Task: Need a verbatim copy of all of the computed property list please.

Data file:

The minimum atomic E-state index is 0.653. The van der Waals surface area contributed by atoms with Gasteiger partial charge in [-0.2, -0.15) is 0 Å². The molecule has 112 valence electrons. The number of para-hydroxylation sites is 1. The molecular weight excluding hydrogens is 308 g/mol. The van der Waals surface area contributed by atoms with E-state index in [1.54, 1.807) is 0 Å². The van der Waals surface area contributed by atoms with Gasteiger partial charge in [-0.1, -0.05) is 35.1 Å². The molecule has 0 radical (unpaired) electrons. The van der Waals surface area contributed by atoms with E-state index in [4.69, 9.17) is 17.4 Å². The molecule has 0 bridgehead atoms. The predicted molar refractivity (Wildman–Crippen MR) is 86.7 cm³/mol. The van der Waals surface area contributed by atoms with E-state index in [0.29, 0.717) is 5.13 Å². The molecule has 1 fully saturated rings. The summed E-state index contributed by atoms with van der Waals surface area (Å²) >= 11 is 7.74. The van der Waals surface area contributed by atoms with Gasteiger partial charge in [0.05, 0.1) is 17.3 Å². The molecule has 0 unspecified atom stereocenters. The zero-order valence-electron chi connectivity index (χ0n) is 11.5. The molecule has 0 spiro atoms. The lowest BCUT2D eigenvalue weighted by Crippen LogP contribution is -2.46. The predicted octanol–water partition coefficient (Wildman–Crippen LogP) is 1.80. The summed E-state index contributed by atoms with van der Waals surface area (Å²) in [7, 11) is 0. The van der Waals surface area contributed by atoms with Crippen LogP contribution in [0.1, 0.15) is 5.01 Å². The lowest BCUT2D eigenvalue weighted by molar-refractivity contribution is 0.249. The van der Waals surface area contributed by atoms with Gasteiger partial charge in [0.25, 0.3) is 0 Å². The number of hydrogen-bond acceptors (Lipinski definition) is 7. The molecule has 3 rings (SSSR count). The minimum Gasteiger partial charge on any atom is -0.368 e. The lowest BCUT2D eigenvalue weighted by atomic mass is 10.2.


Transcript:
The minimum atomic E-state index is 0.653. The van der Waals surface area contributed by atoms with Gasteiger partial charge in [-0.2, -0.15) is 0 Å². The molecule has 112 valence electrons. The number of para-hydroxylation sites is 1. The molecular weight excluding hydrogens is 308 g/mol. The van der Waals surface area contributed by atoms with E-state index in [1.54, 1.807) is 0 Å². The van der Waals surface area contributed by atoms with Gasteiger partial charge in [-0.1, -0.05) is 35.1 Å². The molecule has 0 radical (unpaired) electrons. The van der Waals surface area contributed by atoms with E-state index in [4.69, 9.17) is 17.4 Å². The molecule has 0 bridgehead atoms. The predicted molar refractivity (Wildman–Crippen MR) is 86.7 cm³/mol. The van der Waals surface area contributed by atoms with E-state index in [0.29, 0.717) is 5.13 Å². The molecule has 1 fully saturated rings. The summed E-state index contributed by atoms with van der Waals surface area (Å²) >= 11 is 7.74. The van der Waals surface area contributed by atoms with Gasteiger partial charge in [0.05, 0.1) is 17.3 Å². The molecule has 0 unspecified atom stereocenters. The zero-order valence-electron chi connectivity index (χ0n) is 11.5. The molecule has 0 spiro atoms. The lowest BCUT2D eigenvalue weighted by Crippen LogP contribution is -2.46. The predicted octanol–water partition coefficient (Wildman–Crippen LogP) is 1.80. The summed E-state index contributed by atoms with van der Waals surface area (Å²) in [7, 11) is 0. The van der Waals surface area contributed by atoms with Crippen LogP contribution in [0.1, 0.15) is 5.01 Å². The lowest BCUT2D eigenvalue weighted by molar-refractivity contribution is 0.249. The van der Waals surface area contributed by atoms with Gasteiger partial charge in [0.25, 0.3) is 0 Å². The number of hydrogen-bond acceptors (Lipinski definition) is 7. The molecule has 3 rings (SSSR count). The minimum Gasteiger partial charge on any atom is -0.368 e. The lowest BCUT2D eigenvalue weighted by atomic mass is 10.2.